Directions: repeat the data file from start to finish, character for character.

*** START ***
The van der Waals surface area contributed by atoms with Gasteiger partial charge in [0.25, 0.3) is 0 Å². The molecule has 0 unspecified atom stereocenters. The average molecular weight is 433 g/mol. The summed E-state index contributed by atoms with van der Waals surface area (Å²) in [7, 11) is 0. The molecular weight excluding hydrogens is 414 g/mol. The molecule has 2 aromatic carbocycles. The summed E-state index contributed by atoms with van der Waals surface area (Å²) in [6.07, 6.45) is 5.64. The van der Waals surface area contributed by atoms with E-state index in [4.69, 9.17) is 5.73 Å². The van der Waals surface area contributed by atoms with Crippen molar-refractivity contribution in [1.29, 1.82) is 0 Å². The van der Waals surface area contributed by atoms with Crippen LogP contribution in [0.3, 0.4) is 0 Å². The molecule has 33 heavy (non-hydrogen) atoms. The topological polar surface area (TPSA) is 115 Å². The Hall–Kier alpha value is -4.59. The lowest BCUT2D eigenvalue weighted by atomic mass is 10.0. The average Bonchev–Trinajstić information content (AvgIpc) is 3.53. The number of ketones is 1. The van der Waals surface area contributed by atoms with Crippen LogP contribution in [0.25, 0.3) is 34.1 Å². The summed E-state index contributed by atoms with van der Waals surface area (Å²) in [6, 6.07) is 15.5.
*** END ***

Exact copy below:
The van der Waals surface area contributed by atoms with Gasteiger partial charge in [0.25, 0.3) is 0 Å². The molecule has 0 unspecified atom stereocenters. The average molecular weight is 433 g/mol. The summed E-state index contributed by atoms with van der Waals surface area (Å²) in [7, 11) is 0. The molecular weight excluding hydrogens is 414 g/mol. The molecule has 2 aromatic carbocycles. The summed E-state index contributed by atoms with van der Waals surface area (Å²) in [6.07, 6.45) is 5.64. The van der Waals surface area contributed by atoms with E-state index in [4.69, 9.17) is 5.73 Å². The van der Waals surface area contributed by atoms with Crippen molar-refractivity contribution in [1.29, 1.82) is 0 Å². The van der Waals surface area contributed by atoms with Crippen LogP contribution in [0.3, 0.4) is 0 Å². The molecule has 33 heavy (non-hydrogen) atoms. The topological polar surface area (TPSA) is 115 Å². The Hall–Kier alpha value is -4.59. The lowest BCUT2D eigenvalue weighted by atomic mass is 10.0. The average Bonchev–Trinajstić information content (AvgIpc) is 3.53. The number of ketones is 1. The van der Waals surface area contributed by atoms with Crippen LogP contribution in [0.25, 0.3) is 34.1 Å². The summed E-state index contributed by atoms with van der Waals surface area (Å²) in [6, 6.07) is 15.5.